A family member must fill out a Petition for Involuntary Assessment and Stabilization at the local court office to request support under these laws. More information and access to these forms can be found at the Florida Department of Children and Families. The local court office can also help.
Timelines for Action
Once the paperwork is filed, a hearing is held in the court. After that, the individual can be brought into custody for a full medical stabilization and assessment. At this initial examination, they may be held for up to 72 hours. Upon completion of the involuntary examination, the individual must be released if no intervention is recommended.
If the professional determines there should be some sort of treatment and the individual agrees to voluntarily complete it, the person can be released with a referral for outpatient care or continue with inpatient treatment.
If the individual doesn’t agree to voluntary treatment as recommended, a second hearing is held. If the judge grants an involuntary placement, it may include a 60-day treatment with as much as a 90-day extension. However, it’s important to note that if a person doesn’t want to stay in treatment, once they no longer meet the criteria of the given act, they must be released.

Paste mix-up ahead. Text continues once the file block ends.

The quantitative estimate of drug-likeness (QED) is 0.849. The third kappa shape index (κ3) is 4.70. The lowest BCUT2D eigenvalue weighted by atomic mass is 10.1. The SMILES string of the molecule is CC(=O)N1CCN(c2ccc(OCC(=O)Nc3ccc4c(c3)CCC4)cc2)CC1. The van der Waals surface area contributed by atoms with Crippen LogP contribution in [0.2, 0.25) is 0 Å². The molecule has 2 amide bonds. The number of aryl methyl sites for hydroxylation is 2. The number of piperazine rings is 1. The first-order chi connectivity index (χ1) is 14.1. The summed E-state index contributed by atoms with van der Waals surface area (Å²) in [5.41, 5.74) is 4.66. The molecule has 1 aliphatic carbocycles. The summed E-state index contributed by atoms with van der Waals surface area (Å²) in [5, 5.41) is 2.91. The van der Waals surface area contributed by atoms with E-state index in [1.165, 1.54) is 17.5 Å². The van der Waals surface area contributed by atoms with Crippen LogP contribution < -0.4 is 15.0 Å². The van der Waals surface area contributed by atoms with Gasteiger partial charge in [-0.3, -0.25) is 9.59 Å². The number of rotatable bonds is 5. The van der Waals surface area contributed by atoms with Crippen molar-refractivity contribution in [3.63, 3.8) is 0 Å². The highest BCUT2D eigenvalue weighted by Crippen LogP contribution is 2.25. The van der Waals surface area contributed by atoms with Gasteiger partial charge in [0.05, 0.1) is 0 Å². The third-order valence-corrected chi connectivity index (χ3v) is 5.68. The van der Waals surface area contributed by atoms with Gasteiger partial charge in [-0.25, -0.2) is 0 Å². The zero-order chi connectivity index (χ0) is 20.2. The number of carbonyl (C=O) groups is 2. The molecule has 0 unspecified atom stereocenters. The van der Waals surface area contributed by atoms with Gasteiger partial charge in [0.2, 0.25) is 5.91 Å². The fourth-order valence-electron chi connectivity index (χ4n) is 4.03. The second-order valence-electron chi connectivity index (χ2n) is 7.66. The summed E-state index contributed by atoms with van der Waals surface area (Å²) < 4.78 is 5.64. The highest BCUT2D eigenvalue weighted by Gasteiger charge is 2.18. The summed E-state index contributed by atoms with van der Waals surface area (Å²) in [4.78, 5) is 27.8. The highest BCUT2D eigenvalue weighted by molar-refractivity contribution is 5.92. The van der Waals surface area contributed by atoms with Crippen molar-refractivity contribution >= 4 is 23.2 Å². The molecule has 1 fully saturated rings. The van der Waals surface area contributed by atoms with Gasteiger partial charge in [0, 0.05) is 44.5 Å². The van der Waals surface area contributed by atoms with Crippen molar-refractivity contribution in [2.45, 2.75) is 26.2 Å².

What makes these laws important and unique is that they have consequences for those who don’t pursue the help they need. If the individual leaves treatment during the court-ordered stay, they can be held in contempt of court. Additionally, the court can require the individual to go back to treatment at that time. If they leave again or fail to return, jail time is an option.
Should You Take This Step?
Many people don’t want to take this step with a loved one — and if possible, avoiding it is best. Many people with a substance abuse disorder or mental illness are unable to make these decisions for themselves, even after an intervention. This is when it becomes necessary to seek out care from professionals.
Our team at FHE Health works closely with you to guide you through the difficult but rewarding journey to recovery. If you feel your loved one is in danger, contact us today for immediate help.